Novedge: Tell us a bit about who you are and what you do.
Matthew Gaul: My name is Matthew Gaul and I’m originally from Iowa, where I attended Iowa State University and discovered my passion for changing the way Architecture is understood, taught, and practiced. At school I was a part of DATUM, the student-run journal of Architecture, where we discussed architecture with an ‘a’ and an ‘A’, as well as wrote and reviewed articles and projects for publication. One of the primary goals of DATUM is to keep a conversation going outside of studio that bridges all classes, subjects, and grade levels to provoke thought on any subject of interest to a[A]rchitects. With this interest I sat on critiques with professors and practitioners for several studio classes before I graduated.
Since moving to the Bay Area I have been engaged with the vibrant architectural community here; the AIA, BAYA, The Missing 32% Project, and the ACE Mentorship Program. I don’t think I could have been happier anywhere else, nor have found such great opportunity to do what I do.
I am also an 'amature' (not a typo) triathalete, carpenter, and tailor.
Novedge: What is or has been the biggest influence on your work?
Matthew Gaul: Being taught to understand and practice architecture in my own way, has been the biggest influence on my work, and everything that I do really.
Like many students, I had a semester when I wanted to quit architecture entirely. My problem was that everything I was doing and all the feedback I was receiving was arbitrary to me. The following semester I had a studio instructor who taught me to practice architecture following my own instinct. This meant figuring out how I understood the built environment and developing my own design process from the ground up. All of my studio-mates did the same thing and, despite pursuing unique design processes, all of our work reached the same high level of quality and responded just as accurately to the same client and program.
As a continuation of that work, I did an independent study in my fifth year based on how I understood architecture, which was through language. To me, architecture is a rhetorical practice. So I guess it’s only natural that for the past year I have served as the Communications Chair for BAYA (Bay Area Young Architects).
Novedge: Speaking of BAYA, what have you learned from your involvement with the local community?
Matthew Gaul: It takes a lot of good people to make good things happen, and we are fortunate to have such people here is San Francisco. It seems like every month I'm finding out about another great group or resource with a cause to improve the profession and how we practice. This makes a lot of sense to me, since an architect’s primary occupation is shaping and improving the built environment -- the world we live in.
In the last year alone, I have been a part of BAYA, the ACE Mentorship Program, the AIA SF’s Mentorship Program, The Missing 32%, the ARE Pact, the AIA SF’s IDP Curriculum Development committee, and now the AIA SF’s Board. It was probably foolhardy for me to get into all of these things, seek a new job, and get married in one year. But, I see the value in and love all of it.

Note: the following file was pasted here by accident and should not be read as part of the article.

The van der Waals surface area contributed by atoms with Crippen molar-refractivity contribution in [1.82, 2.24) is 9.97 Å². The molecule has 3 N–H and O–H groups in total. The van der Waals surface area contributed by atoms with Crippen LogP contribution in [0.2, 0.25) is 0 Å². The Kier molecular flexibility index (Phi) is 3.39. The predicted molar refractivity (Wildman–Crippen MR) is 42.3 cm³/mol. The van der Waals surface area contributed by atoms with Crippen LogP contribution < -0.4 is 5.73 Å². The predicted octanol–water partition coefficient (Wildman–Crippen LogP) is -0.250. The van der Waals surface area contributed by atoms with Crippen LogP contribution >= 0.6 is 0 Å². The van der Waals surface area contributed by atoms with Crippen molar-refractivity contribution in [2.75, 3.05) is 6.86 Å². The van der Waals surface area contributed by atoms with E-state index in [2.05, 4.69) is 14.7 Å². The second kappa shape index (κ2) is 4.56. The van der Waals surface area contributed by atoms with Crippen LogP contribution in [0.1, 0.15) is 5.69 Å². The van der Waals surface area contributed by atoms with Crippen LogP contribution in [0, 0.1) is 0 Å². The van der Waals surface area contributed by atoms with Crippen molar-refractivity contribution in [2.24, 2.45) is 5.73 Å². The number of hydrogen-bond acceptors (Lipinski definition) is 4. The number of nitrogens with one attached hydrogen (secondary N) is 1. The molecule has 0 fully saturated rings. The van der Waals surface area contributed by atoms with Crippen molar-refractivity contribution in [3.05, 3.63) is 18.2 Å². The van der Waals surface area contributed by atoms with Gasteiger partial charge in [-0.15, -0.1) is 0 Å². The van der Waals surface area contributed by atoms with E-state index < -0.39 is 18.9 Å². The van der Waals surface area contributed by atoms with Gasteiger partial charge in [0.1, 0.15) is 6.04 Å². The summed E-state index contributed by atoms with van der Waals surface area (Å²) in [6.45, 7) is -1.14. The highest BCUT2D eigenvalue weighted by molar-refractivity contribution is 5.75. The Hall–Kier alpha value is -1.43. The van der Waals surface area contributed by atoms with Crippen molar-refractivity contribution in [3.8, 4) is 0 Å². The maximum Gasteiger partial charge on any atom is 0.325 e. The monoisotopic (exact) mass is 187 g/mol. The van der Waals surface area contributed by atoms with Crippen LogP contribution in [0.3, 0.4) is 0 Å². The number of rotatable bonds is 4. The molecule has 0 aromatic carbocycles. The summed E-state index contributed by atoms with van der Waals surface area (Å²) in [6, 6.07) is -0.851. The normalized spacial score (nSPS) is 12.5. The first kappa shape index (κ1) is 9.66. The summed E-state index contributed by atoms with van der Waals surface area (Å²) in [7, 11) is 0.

Novedge: What is a recent project you worked on with BAYA?
Matthew Gaul: This summer, for the first time, BAYA was allowed to seek sponsorship. This meant that we could start to raise the funds necessary to fulfill our potential and ambition as a professional organization. Just as luck would have it, we had a big annual party with the young professionals components of SEAONC and ASCE coming up (our Oktoberfest). We saw this as a great opportunity to elevate our groups’ social to a new level and network with some new faces in the industry.
Of course, to seek sponsorship we needed a really good set of marketing materials that defined who BAYA is and what BAYA does. In going over all that we do, who our members are, what value we bring to the industry, writing our first ever official mission statement, and producing our brochure, we learned a lot. We also got a lot more excited and focused about what BAYA could become.
Check out BAYA's complete Marketing Brochure here.
As luck would have it again, BAYA’s membership has seen significant growth in the past year and with that growth there’s a lot of opportunity to do more and fulfill our mission. We have many great ideas for programs and events that we could and should have, as a leading emerging professionals organization, but we need a lot infrastructure to support that internally as well.
So, in addition to raising funds, we restructured and are actively recruiting more talent. Going forward our five officers will not be doing all of the developing, planning, and organizing as a single group as we have done in the past. This small structure helped us balance our BAYA commitments and our day jobs’ deadlines, but it was limiting. With our new structure, we will act more like a board, independently fulfilling our responsibilities and developing our programs with the help of a committee for each officer. Now, from our larger membership, a greater number of talented and volitional emerging professionals are going to become involved in making things happen in the profession and developing into future leaders.
Thinking about it now, it has been a doozy of a year. This alone happened in about three to four months. I feel a lot of credit goes to our current leader, Wesley Wong, who put forth the vision and backed it up with more leg work than anyone. Chris Crowe, Michael Park, and I did a lot, but we could not have done it without him. Credit also goes to the real marketers and past BAYA leaders, who advised us along the way.